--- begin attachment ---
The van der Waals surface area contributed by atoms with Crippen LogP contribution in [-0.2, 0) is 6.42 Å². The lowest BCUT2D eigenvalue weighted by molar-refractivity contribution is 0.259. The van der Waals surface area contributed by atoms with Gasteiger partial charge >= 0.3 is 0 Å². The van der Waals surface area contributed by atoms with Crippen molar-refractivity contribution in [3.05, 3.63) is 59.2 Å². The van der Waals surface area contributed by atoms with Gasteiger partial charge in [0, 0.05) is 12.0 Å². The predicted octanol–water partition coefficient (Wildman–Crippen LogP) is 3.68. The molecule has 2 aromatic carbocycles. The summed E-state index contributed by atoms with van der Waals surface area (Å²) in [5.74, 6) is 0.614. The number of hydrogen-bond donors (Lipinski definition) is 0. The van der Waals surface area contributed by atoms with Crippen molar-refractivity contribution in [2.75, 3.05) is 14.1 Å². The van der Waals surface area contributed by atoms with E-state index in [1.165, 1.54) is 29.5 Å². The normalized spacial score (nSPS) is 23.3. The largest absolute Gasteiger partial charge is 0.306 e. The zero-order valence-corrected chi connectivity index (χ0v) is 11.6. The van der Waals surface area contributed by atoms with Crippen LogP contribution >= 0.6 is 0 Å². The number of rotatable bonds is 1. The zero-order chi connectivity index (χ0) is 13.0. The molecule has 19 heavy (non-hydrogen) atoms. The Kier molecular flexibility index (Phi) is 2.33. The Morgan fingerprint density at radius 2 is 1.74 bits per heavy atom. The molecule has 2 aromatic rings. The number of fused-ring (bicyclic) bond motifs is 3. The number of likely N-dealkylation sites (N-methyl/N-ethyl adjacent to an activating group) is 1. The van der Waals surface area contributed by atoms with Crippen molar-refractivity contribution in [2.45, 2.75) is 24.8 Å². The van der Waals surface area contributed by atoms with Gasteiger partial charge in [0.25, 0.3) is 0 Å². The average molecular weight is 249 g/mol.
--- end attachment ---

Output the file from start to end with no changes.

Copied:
The van der Waals surface area contributed by atoms with Crippen LogP contribution in [-0.2, 0) is 6.42 Å². The lowest BCUT2D eigenvalue weighted by molar-refractivity contribution is 0.259. The van der Waals surface area contributed by atoms with Gasteiger partial charge >= 0.3 is 0 Å². The van der Waals surface area contributed by atoms with Crippen molar-refractivity contribution in [3.05, 3.63) is 59.2 Å². The van der Waals surface area contributed by atoms with Gasteiger partial charge in [0, 0.05) is 12.0 Å². The predicted octanol–water partition coefficient (Wildman–Crippen LogP) is 3.68. The molecule has 2 aromatic carbocycles. The summed E-state index contributed by atoms with van der Waals surface area (Å²) in [5.74, 6) is 0.614. The number of hydrogen-bond donors (Lipinski definition) is 0. The van der Waals surface area contributed by atoms with Crippen molar-refractivity contribution in [2.75, 3.05) is 14.1 Å². The van der Waals surface area contributed by atoms with E-state index in [1.165, 1.54) is 29.5 Å². The normalized spacial score (nSPS) is 23.3. The largest absolute Gasteiger partial charge is 0.306 e. The zero-order valence-corrected chi connectivity index (χ0v) is 11.6. The van der Waals surface area contributed by atoms with Crippen LogP contribution >= 0.6 is 0 Å². The number of rotatable bonds is 1. The zero-order chi connectivity index (χ0) is 13.0. The molecule has 19 heavy (non-hydrogen) atoms. The Kier molecular flexibility index (Phi) is 2.33. The Morgan fingerprint density at radius 2 is 1.74 bits per heavy atom. The molecule has 2 aromatic rings. The number of fused-ring (bicyclic) bond motifs is 3. The number of likely N-dealkylation sites (N-methyl/N-ethyl adjacent to an activating group) is 1. The van der Waals surface area contributed by atoms with Crippen molar-refractivity contribution in [2.45, 2.75) is 24.8 Å². The van der Waals surface area contributed by atoms with Gasteiger partial charge in [0.25, 0.3) is 0 Å². The average molecular weight is 249 g/mol.